Assuming the full board approves the measure on March 23rd and the county executive signs it into law, the county would find itself with less than two weeks to assemble the challenging bid. It’s unclear if County Executive Chris Abele would sign the measure though; transportation department director Brian Drank said “I think we’ll have to see how it comes through” when questioned about a possible veto by Dimitrijevic. Dranzik and Boehm did both say that if the measure was approved they would work on it, but that didn’t inspire confidence in Lipscomb, who later complained, “there is a history of the county executive not following board policy.”
While the RFP opportunity has all but passed them by, will the county executive, board and MCTS work together to make sure that the fare collection system is at least run through the widely-adopted M-Card? The rhetoric at the hearing today didn’t make that seem likely. Lipscomb noted “the history is that the county executive didn’t want to run our own bus system,” referring to the controversial proposal by Abele to hire MV Transportation to replace the non-profit Milwaukee Transport Services that was killed by the board.
Losing the contract doesn’t mean the county will never have a chance to bid again. The first operator contract is being awarded for a minimum of six years, three months with a five-year renewal option held by the city. The streetcar is expected to start operation in November 2018.
Failure of Leadership
What’s clear from this 11th hour push to operate the Milwaukee Streetcar is that neither Abele nor the county board has great interest in actually operating the streetcar. While Mayor Tom Barrett and alderman and leading streetcar proponent Robert Bauman mentioned years ago they thought the logical party to be paid to operate the streetcar was the county, county officials have sat idly by watching the project take shape. Now an attempt to put a bid in has come weeks after the long-anticipated RFP was issued on February 17th.
With the right partner who had streetcar operating experience, the county stood a good chance of winning the bid and potentially turning a profit for the county at the city’s expense. Instead that money will likely go to one of the yet-to-be identified parties who were in attendance at a required March 2nd pre-proposal meeting for the system. Instead of planning for the RFP months ago, the county’s bid is coming in a belated fashion, and mired in something all too familiar to Milwaukee County citizens – finger pointing by the county board and county executive.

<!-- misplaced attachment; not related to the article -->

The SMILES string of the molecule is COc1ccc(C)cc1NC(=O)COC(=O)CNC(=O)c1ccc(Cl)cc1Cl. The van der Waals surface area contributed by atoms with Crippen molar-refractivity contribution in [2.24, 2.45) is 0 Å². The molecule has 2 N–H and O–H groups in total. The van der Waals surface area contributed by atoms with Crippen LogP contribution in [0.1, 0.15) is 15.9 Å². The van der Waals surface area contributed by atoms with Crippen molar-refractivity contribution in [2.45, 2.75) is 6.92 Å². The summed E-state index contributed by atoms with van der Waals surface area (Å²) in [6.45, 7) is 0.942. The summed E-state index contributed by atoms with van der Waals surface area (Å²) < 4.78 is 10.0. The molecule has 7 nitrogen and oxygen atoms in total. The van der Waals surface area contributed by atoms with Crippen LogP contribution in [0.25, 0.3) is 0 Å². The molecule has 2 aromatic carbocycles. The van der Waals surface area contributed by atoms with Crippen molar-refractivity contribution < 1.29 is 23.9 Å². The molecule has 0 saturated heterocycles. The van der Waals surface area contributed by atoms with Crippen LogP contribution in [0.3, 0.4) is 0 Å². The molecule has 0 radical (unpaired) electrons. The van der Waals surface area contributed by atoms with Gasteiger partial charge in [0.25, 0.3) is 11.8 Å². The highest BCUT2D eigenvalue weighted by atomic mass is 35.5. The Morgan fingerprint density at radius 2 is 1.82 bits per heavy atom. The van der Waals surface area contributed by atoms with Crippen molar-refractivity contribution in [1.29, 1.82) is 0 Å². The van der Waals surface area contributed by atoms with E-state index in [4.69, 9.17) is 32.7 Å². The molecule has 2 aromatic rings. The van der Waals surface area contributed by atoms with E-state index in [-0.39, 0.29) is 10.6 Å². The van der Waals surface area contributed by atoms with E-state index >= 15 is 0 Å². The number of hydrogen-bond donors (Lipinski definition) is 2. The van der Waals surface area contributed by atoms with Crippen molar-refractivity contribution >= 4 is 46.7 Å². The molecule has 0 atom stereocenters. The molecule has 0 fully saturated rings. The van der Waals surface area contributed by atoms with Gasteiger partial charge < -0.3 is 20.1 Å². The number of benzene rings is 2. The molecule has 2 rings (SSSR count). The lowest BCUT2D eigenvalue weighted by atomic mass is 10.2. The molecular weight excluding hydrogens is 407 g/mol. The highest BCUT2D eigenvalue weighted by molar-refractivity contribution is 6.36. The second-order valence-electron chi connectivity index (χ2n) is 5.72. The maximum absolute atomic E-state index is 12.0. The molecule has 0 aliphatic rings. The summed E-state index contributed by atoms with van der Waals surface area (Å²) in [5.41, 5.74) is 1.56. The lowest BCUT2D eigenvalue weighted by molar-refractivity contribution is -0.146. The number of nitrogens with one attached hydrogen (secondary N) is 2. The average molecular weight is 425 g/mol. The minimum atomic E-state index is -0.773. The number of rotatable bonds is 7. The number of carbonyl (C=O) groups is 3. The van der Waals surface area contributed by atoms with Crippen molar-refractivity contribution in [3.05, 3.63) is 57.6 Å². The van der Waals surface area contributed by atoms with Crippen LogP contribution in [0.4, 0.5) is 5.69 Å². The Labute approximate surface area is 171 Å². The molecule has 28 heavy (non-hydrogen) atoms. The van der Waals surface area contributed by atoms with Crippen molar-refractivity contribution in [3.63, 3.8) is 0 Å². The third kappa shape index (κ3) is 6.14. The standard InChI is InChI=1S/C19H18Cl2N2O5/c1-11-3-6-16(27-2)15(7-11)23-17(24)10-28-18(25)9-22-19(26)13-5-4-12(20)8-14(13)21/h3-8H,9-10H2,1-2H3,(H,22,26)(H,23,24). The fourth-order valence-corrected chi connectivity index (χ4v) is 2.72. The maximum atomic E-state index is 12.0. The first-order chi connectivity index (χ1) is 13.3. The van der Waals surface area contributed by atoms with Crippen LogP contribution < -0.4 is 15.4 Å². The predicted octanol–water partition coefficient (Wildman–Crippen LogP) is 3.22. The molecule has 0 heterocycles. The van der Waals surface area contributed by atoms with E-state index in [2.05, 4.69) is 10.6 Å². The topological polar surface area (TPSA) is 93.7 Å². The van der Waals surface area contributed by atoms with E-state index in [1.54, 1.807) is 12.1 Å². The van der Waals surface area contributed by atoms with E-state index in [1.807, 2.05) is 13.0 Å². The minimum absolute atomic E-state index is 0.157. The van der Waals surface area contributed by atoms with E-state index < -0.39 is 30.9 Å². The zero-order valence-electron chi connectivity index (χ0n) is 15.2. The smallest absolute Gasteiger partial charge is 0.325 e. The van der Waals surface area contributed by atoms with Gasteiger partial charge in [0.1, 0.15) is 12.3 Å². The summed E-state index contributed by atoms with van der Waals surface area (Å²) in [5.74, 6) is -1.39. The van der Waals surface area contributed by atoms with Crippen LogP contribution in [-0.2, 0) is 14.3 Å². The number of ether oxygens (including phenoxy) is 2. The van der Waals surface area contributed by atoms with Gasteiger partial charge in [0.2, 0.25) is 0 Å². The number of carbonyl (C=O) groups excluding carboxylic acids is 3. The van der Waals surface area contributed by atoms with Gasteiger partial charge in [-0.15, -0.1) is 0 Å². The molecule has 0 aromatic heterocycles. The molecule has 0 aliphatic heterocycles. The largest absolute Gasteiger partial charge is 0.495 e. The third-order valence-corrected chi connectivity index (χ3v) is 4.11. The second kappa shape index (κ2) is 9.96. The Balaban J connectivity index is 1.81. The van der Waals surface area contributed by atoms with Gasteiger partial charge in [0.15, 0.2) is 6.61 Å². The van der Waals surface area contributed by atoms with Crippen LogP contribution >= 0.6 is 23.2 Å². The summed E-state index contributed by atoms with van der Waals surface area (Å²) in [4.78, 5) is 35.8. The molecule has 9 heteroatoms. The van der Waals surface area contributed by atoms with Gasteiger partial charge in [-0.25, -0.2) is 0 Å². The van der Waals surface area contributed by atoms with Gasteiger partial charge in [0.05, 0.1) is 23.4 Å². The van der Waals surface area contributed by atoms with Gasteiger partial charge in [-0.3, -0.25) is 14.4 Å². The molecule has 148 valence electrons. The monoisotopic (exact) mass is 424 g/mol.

For more project details, including the project timeline, financing, route and possible extensions, see our extensive past coverage.
- Transportation: Should Milwaukee Stop The Hop? - Jeramey Jannene - Oct 13th, 2020
- Transportation: The Hop Now Wears a Mask - Jeramey Jannene - Aug 18th, 2020
- Eyes on Milwaukee: Is A Couture Deal Finally Coming? - Jeramey Jannene - May 13th, 2020
- Transportation: SUV Driver Runs Into The Hop - Jeramey Jannene - Feb 28th, 2020
- Transportation: Streetcar Kiosks Could Bring In $500,000 Annually - Jeramey Jannene - Feb 20th, 2020
- Thanks A Million, Hop Riders! - The Hop - Feb 19th, 2020
- Transportation: We Energies Will Sponsor Streetcar - Jeramey Jannene - Feb 10th, 2020
- Transportation: Streetcar Ridership Up in January Versus 2019 - Jeramey Jannene - Feb 7th, 2020
- Transportation: Streetcar Ridership Up in December - Jeramey Jannene - Jan 14th, 2020
- Transportation: Ridership Falls for The Hop - Jeramey Jannene - Dec 16th, 2019
Read more about Milwaukee Streetcar here